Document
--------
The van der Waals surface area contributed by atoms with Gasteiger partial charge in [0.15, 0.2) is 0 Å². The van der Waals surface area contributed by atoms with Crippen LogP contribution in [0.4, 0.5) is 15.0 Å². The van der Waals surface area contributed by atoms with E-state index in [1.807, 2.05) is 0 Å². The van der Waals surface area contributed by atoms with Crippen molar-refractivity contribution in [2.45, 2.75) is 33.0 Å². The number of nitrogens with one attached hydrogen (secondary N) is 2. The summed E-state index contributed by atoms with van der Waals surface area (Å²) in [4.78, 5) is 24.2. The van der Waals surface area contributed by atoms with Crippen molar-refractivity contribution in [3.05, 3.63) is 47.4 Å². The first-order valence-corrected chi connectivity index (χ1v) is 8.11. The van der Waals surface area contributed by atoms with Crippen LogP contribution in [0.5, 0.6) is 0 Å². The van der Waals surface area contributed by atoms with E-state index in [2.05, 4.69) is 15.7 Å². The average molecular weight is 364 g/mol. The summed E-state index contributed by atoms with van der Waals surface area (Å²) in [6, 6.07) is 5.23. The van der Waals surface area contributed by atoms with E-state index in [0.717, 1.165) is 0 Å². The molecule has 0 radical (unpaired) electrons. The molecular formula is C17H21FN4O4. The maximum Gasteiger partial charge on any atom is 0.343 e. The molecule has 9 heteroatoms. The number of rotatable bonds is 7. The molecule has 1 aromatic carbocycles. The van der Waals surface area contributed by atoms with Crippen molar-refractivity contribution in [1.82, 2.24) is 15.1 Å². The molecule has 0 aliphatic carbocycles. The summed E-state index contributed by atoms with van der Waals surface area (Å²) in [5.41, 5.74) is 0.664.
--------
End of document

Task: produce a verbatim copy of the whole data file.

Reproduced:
The van der Waals surface area contributed by atoms with Gasteiger partial charge in [0.15, 0.2) is 0 Å². The van der Waals surface area contributed by atoms with Crippen LogP contribution in [0.4, 0.5) is 15.0 Å². The van der Waals surface area contributed by atoms with E-state index in [1.807, 2.05) is 0 Å². The van der Waals surface area contributed by atoms with Crippen molar-refractivity contribution in [2.45, 2.75) is 33.0 Å². The number of nitrogens with one attached hydrogen (secondary N) is 2. The summed E-state index contributed by atoms with van der Waals surface area (Å²) in [4.78, 5) is 24.2. The van der Waals surface area contributed by atoms with Crippen molar-refractivity contribution in [3.05, 3.63) is 47.4 Å². The first-order valence-corrected chi connectivity index (χ1v) is 8.11. The van der Waals surface area contributed by atoms with Crippen LogP contribution in [0.5, 0.6) is 0 Å². The van der Waals surface area contributed by atoms with E-state index in [2.05, 4.69) is 15.7 Å². The average molecular weight is 364 g/mol. The summed E-state index contributed by atoms with van der Waals surface area (Å²) in [6, 6.07) is 5.23. The van der Waals surface area contributed by atoms with E-state index in [0.717, 1.165) is 0 Å². The molecule has 0 radical (unpaired) electrons. The molecular formula is C17H21FN4O4. The maximum Gasteiger partial charge on any atom is 0.343 e. The molecule has 9 heteroatoms. The number of rotatable bonds is 7. The molecule has 1 aromatic carbocycles. The van der Waals surface area contributed by atoms with Crippen molar-refractivity contribution in [1.82, 2.24) is 15.1 Å². The molecule has 0 aliphatic carbocycles. The summed E-state index contributed by atoms with van der Waals surface area (Å²) in [5.41, 5.74) is 0.664.